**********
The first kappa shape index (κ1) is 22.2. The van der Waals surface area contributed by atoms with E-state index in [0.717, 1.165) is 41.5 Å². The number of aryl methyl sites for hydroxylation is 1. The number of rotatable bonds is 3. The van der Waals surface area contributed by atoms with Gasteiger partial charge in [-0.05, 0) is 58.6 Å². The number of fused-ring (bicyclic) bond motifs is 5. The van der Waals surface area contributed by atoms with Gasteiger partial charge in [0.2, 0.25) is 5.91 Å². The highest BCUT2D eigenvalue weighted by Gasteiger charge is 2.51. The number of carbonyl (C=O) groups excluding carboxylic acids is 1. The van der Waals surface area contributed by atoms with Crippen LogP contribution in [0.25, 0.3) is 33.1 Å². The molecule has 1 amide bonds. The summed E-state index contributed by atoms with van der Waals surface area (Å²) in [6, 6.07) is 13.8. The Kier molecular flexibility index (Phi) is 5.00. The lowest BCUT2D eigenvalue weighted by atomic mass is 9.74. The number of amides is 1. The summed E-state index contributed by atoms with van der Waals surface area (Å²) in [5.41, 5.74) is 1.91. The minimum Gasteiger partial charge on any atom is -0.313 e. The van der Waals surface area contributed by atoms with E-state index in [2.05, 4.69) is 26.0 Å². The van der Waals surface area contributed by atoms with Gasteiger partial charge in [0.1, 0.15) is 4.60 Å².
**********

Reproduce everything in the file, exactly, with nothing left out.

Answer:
The first kappa shape index (κ1) is 22.2. The van der Waals surface area contributed by atoms with E-state index in [0.717, 1.165) is 41.5 Å². The number of aryl methyl sites for hydroxylation is 1. The number of rotatable bonds is 3. The van der Waals surface area contributed by atoms with Gasteiger partial charge in [-0.05, 0) is 58.6 Å². The number of fused-ring (bicyclic) bond motifs is 5. The van der Waals surface area contributed by atoms with Gasteiger partial charge in [0.2, 0.25) is 5.91 Å². The highest BCUT2D eigenvalue weighted by Gasteiger charge is 2.51. The number of carbonyl (C=O) groups excluding carboxylic acids is 1. The van der Waals surface area contributed by atoms with Crippen LogP contribution in [0.25, 0.3) is 33.1 Å². The molecule has 1 amide bonds. The summed E-state index contributed by atoms with van der Waals surface area (Å²) in [6, 6.07) is 13.8. The Kier molecular flexibility index (Phi) is 5.00. The lowest BCUT2D eigenvalue weighted by atomic mass is 9.74. The number of amides is 1. The summed E-state index contributed by atoms with van der Waals surface area (Å²) in [5.41, 5.74) is 1.91. The minimum Gasteiger partial charge on any atom is -0.313 e. The van der Waals surface area contributed by atoms with E-state index in [2.05, 4.69) is 26.0 Å². The van der Waals surface area contributed by atoms with Gasteiger partial charge in [0.1, 0.15) is 4.60 Å².